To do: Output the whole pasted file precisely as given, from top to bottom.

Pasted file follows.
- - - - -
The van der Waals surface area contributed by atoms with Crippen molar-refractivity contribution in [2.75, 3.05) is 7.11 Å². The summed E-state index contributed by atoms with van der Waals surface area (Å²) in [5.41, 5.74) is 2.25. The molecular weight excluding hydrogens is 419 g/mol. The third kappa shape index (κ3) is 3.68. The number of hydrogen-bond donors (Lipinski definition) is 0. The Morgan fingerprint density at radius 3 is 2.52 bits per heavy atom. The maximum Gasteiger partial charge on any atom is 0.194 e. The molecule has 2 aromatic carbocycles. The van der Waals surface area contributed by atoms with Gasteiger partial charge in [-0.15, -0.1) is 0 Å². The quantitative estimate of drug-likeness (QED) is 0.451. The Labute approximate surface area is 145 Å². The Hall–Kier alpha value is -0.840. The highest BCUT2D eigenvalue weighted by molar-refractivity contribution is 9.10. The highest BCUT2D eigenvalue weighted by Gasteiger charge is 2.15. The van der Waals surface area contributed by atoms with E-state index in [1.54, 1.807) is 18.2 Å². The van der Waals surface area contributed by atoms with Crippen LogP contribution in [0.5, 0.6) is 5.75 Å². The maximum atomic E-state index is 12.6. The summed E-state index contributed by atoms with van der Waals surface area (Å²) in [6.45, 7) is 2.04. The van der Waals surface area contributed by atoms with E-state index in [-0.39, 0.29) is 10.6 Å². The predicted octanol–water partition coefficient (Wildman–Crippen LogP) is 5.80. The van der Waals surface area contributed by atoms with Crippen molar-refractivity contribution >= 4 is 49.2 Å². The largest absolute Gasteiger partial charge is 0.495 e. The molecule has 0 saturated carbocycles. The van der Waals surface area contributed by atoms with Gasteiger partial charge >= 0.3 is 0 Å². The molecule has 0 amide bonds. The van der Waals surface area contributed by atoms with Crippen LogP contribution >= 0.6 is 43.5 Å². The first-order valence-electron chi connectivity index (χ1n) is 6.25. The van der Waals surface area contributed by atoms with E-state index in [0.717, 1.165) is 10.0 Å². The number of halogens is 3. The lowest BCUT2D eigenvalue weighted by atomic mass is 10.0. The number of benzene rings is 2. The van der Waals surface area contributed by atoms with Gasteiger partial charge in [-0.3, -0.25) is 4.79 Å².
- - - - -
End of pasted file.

The van der Waals surface area contributed by atoms with Crippen molar-refractivity contribution in [2.75, 3.05) is 7.11 Å². The summed E-state index contributed by atoms with van der Waals surface area (Å²) in [5.41, 5.74) is 2.25. The molecular weight excluding hydrogens is 419 g/mol. The third kappa shape index (κ3) is 3.68. The number of hydrogen-bond donors (Lipinski definition) is 0. The Morgan fingerprint density at radius 3 is 2.52 bits per heavy atom. The maximum Gasteiger partial charge on any atom is 0.194 e. The molecule has 2 aromatic carbocycles. The van der Waals surface area contributed by atoms with Gasteiger partial charge in [-0.15, -0.1) is 0 Å². The quantitative estimate of drug-likeness (QED) is 0.451. The Labute approximate surface area is 145 Å². The Hall–Kier alpha value is -0.840. The highest BCUT2D eigenvalue weighted by molar-refractivity contribution is 9.10. The highest BCUT2D eigenvalue weighted by Gasteiger charge is 2.15. The van der Waals surface area contributed by atoms with E-state index in [1.54, 1.807) is 18.2 Å². The van der Waals surface area contributed by atoms with Crippen LogP contribution in [0.5, 0.6) is 5.75 Å². The maximum atomic E-state index is 12.6. The summed E-state index contributed by atoms with van der Waals surface area (Å²) in [6.45, 7) is 2.04. The van der Waals surface area contributed by atoms with E-state index in [-0.39, 0.29) is 10.6 Å². The predicted octanol–water partition coefficient (Wildman–Crippen LogP) is 5.80. The van der Waals surface area contributed by atoms with Crippen molar-refractivity contribution >= 4 is 49.2 Å². The largest absolute Gasteiger partial charge is 0.495 e. The molecule has 0 saturated carbocycles. The van der Waals surface area contributed by atoms with Gasteiger partial charge >= 0.3 is 0 Å². The molecule has 0 amide bonds. The van der Waals surface area contributed by atoms with Crippen LogP contribution >= 0.6 is 43.5 Å². The first-order valence-electron chi connectivity index (χ1n) is 6.25. The van der Waals surface area contributed by atoms with E-state index in [0.717, 1.165) is 10.0 Å². The number of halogens is 3. The lowest BCUT2D eigenvalue weighted by atomic mass is 10.0. The number of benzene rings is 2. The van der Waals surface area contributed by atoms with Gasteiger partial charge in [-0.3, -0.25) is 4.79 Å².